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May 26, 2013

"Not -So -Sweet Sixteen: When Minor Convictions Have Major Consequences Under Career Offender Guidelines"

Lawreview-2011The title of this post is the title of this notable new Note by Andrew Tunnard just published in the Vanderbilt Law Review. Here are excerpts from this Note's introduction explaining its themes and scope:

[T]hree circuits [the Third, Seventh and Ninth have all] reasoned that adult convictions stemming from crimes committed before the age of eighteen can count toward the career offender sentencing provisions of the Guidelines (“Career Offender Guidelines”), regardless of whether the prior sentence was served in a juvenile facility.  The Fourth and Eleventh Circuits stand in opposition; they apply the Career Offender Guidelines by inquiring into the nature of the sentence served.  If a prior conviction resulted in a sentence served in a juvenile facility, this conviction cannot be counted toward a career offender determination.....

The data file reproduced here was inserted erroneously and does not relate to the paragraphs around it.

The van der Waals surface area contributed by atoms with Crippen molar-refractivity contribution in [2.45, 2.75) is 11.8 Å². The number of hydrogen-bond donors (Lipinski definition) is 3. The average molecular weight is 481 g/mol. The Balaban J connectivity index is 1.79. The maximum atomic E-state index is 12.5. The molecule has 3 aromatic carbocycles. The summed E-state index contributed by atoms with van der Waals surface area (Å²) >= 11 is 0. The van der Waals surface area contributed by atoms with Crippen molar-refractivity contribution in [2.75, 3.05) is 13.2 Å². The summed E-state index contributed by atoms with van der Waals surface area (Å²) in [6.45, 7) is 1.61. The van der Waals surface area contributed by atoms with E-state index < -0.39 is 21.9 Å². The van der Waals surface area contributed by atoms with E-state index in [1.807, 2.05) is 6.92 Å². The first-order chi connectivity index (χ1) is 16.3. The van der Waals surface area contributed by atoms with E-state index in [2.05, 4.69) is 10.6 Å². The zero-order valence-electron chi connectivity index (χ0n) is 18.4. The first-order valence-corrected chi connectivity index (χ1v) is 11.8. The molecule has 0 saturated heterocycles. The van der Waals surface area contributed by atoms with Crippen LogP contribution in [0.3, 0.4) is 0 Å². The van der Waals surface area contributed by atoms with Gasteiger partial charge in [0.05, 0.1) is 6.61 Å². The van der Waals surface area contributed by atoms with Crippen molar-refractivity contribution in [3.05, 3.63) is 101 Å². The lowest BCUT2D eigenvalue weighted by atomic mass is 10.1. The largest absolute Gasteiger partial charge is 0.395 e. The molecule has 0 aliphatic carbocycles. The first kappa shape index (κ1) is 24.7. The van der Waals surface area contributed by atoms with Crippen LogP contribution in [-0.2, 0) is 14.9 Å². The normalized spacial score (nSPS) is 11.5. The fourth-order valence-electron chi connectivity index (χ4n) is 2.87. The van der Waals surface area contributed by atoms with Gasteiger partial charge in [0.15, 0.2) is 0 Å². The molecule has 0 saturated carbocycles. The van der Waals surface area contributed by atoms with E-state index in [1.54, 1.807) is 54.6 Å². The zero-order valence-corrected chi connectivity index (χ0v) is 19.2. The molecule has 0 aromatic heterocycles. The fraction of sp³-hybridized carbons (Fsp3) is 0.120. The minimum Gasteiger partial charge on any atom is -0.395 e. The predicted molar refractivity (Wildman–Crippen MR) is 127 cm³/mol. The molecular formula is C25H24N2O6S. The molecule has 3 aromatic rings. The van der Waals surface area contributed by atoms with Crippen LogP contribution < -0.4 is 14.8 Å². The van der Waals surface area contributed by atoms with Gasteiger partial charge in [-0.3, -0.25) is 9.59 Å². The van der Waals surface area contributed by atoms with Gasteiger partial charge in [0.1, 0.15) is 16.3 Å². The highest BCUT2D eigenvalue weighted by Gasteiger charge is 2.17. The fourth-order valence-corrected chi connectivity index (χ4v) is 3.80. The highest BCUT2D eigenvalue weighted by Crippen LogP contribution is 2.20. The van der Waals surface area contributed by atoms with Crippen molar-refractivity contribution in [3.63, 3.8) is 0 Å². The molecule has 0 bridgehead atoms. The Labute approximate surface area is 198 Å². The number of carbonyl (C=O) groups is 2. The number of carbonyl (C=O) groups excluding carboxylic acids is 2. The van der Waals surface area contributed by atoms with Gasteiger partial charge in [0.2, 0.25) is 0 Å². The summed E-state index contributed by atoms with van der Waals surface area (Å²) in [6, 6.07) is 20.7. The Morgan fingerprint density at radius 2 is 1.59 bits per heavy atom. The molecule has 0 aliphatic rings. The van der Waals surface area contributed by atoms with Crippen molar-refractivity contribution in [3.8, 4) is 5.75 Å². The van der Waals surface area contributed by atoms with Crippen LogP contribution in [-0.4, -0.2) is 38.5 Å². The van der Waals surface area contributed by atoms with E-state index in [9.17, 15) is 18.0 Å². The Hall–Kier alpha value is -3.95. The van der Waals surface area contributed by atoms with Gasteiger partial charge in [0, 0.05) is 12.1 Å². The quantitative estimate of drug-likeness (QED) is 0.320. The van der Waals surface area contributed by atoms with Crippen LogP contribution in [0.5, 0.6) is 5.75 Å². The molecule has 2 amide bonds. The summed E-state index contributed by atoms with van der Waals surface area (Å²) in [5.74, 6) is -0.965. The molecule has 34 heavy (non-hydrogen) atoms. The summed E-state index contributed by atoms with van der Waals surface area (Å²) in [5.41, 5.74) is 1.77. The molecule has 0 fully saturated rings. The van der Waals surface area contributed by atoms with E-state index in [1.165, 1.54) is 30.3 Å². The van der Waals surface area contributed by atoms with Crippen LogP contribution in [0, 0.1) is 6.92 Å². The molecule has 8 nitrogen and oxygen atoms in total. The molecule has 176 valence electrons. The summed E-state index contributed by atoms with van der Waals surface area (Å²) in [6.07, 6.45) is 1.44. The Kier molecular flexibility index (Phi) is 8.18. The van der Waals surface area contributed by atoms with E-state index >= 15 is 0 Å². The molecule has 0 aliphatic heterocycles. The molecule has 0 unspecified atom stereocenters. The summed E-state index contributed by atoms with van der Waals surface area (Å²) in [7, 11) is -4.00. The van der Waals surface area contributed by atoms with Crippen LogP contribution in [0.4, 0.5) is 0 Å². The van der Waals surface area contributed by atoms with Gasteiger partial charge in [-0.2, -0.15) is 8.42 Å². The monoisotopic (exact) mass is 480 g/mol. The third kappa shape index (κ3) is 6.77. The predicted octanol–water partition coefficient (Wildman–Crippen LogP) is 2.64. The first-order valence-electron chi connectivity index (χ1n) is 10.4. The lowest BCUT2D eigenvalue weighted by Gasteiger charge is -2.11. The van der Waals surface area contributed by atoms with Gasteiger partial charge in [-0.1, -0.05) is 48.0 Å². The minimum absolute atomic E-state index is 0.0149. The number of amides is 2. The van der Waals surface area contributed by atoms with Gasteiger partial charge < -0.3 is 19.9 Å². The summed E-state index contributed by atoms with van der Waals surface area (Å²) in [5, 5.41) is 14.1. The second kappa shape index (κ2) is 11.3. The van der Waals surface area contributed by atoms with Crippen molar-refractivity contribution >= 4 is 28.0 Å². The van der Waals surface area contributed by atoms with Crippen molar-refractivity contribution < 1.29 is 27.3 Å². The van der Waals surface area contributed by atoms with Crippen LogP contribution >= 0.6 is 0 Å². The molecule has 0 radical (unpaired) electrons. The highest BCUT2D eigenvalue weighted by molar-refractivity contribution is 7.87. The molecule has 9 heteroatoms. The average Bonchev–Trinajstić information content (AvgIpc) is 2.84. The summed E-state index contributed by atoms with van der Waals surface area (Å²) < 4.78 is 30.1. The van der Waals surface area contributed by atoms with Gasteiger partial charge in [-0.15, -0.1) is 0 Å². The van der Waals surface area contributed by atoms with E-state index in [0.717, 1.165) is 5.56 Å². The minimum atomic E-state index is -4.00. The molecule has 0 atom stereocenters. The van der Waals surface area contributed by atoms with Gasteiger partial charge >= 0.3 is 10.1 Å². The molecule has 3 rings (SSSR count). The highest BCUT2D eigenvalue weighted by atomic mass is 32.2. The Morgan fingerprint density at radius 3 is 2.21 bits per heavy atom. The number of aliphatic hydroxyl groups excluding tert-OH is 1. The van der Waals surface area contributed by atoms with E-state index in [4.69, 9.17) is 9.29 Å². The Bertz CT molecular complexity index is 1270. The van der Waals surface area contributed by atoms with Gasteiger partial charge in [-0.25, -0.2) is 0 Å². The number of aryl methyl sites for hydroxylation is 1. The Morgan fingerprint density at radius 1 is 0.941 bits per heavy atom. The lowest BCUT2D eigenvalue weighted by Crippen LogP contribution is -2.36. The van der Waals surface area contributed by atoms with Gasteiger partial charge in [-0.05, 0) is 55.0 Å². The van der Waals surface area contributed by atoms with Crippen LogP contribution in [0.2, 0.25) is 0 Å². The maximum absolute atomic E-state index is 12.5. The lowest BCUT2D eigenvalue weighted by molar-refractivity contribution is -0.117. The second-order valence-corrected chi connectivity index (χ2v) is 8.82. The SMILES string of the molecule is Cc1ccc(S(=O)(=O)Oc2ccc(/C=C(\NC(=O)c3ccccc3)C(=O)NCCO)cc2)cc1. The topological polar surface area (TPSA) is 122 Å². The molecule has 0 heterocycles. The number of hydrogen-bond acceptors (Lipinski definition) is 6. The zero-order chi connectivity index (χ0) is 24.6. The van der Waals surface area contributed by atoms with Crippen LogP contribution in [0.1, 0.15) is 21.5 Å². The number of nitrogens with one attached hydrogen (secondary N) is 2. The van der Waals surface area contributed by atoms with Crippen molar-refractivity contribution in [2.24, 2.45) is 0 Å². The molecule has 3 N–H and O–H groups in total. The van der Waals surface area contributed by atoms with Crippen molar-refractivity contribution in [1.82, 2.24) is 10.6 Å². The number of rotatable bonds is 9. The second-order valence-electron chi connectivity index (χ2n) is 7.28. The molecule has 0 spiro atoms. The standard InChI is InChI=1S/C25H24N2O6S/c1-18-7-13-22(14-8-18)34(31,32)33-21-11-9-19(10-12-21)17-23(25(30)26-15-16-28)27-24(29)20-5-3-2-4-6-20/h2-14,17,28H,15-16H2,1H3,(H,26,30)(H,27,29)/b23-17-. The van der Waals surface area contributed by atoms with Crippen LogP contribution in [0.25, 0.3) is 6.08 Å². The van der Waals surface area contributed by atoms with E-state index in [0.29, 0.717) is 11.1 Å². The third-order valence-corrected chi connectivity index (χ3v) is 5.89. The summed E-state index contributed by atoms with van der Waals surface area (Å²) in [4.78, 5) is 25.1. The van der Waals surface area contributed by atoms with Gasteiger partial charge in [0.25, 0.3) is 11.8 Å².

This Note looks beyond the circuit split to the larger juvenile justice issues implicated by these sentencing practices.  Part II provides a brief overview of the juvenile justice system, juvenile transfer statutes, and the Guidelines.  Part III explores the interpretive issues that have led to this circuit split.  Part IV explains why resolving this circuit split requires more than choosing one side, and expands the discussion by analyzing the impact of recent judicial and scientific trends on the treatment of juvenile offenders in the adult system.  Part V proposes that convictions occurring before the age of eighteen should not be factored into a career offender enhancement, regardless of the nature of the conviction or sentence. Ultimately, this solution creates a judicially manageable rule supported by Supreme Court precedent, state law, and the overall rehabilitative goals of the juvenile justice system.

May 26, 2013 at 09:03 AM | Permalink

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